Right now, I just wish I could go to bed and sleep until I wake up, magically transformed into a different, mentally well person. Magically worthy of love and forgiveness. Worthy of trying again to get things right. 

Oxygen

“For now, I’m just enjoying your company,” he says. “Taking it one day at a time.”

I’m holding my breath, afraid that, any minute now, the oxygen will be sucked from the room. 

His love. His approval. Gone. 

Without him, a vacuum will open, sucking my innards out, tearing every part of me to shreds (which is what I think, deep down, that I deserve). 

He’s back, my beloved ex-fiancé, but still my ex-fiancé, because there is no commitment, no promise. Just “for now” and “one day at a time”.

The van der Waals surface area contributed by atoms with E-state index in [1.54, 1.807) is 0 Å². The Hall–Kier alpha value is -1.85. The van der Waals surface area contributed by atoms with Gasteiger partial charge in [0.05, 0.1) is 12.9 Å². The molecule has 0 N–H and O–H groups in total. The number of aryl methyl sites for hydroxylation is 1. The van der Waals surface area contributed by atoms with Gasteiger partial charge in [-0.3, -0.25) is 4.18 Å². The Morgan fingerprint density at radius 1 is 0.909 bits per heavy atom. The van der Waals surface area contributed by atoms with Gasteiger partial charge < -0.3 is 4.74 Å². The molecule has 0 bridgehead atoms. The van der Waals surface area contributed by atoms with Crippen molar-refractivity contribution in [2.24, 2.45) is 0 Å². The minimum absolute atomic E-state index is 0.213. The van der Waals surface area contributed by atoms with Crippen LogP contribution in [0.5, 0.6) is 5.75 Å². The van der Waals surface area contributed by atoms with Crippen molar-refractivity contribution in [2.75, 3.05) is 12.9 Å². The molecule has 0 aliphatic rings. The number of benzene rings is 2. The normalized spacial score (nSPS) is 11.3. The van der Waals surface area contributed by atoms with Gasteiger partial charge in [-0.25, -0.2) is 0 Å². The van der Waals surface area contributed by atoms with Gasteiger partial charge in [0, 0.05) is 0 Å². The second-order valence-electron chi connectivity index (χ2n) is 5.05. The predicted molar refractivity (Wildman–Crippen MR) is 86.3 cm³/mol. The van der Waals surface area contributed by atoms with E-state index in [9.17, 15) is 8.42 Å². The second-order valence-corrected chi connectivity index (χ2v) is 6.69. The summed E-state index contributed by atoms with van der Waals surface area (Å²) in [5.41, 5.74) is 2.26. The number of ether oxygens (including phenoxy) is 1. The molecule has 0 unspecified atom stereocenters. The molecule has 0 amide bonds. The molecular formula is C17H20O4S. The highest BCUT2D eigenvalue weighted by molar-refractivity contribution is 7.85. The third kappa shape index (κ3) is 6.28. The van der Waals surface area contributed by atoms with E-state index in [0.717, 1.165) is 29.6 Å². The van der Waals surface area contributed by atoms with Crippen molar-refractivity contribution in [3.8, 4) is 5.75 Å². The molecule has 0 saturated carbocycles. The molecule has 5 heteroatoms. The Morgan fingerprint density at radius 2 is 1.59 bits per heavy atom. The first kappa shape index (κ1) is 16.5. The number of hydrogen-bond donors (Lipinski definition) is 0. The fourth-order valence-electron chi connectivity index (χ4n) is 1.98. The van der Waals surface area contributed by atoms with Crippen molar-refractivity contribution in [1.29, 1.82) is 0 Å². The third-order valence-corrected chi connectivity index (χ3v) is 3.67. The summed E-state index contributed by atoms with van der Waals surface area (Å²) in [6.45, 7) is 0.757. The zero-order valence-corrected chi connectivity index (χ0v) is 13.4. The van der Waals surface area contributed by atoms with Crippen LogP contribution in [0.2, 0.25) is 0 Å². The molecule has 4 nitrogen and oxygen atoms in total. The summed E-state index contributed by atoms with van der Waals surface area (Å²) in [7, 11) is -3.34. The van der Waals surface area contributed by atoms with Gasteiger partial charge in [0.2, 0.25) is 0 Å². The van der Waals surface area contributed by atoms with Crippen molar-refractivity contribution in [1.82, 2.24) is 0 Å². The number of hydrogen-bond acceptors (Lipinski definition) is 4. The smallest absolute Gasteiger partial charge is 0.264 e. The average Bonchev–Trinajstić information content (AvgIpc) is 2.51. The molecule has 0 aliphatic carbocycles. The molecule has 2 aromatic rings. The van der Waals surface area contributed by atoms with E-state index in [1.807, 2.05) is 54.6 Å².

I smile, still holding that breath, and I try to be Zen. I concentrate on staying in the moment. 

For now, he’s back. For now, there’s oxygen and warmth and I exist. 

For now, he enjoys my company. 

Don’t breathe, I tell myself. Don’t think about the future. Don’t look left at the unworn wedding dress in the open wardrobe. Don’t look down at the negative pregnancy test stick, dropped months ago and now peeping out from under the bed.

Don’t think. Don’t breathe. Just smile and stay in the moment. 

Searching for synovitis

This week I had ultrasound scans of my hands and feet, which I was hoping would prove my symptoms are real and in need of some decent treatment.

The scans were performed on two separate days because, apparently, Medicare doesn’t cover two hands or two feet being scanned at the same time.

And yet, one hand and one foot at the same time is perfectly acceptable (presumably, as long as said hand and foot are on the same side of the body).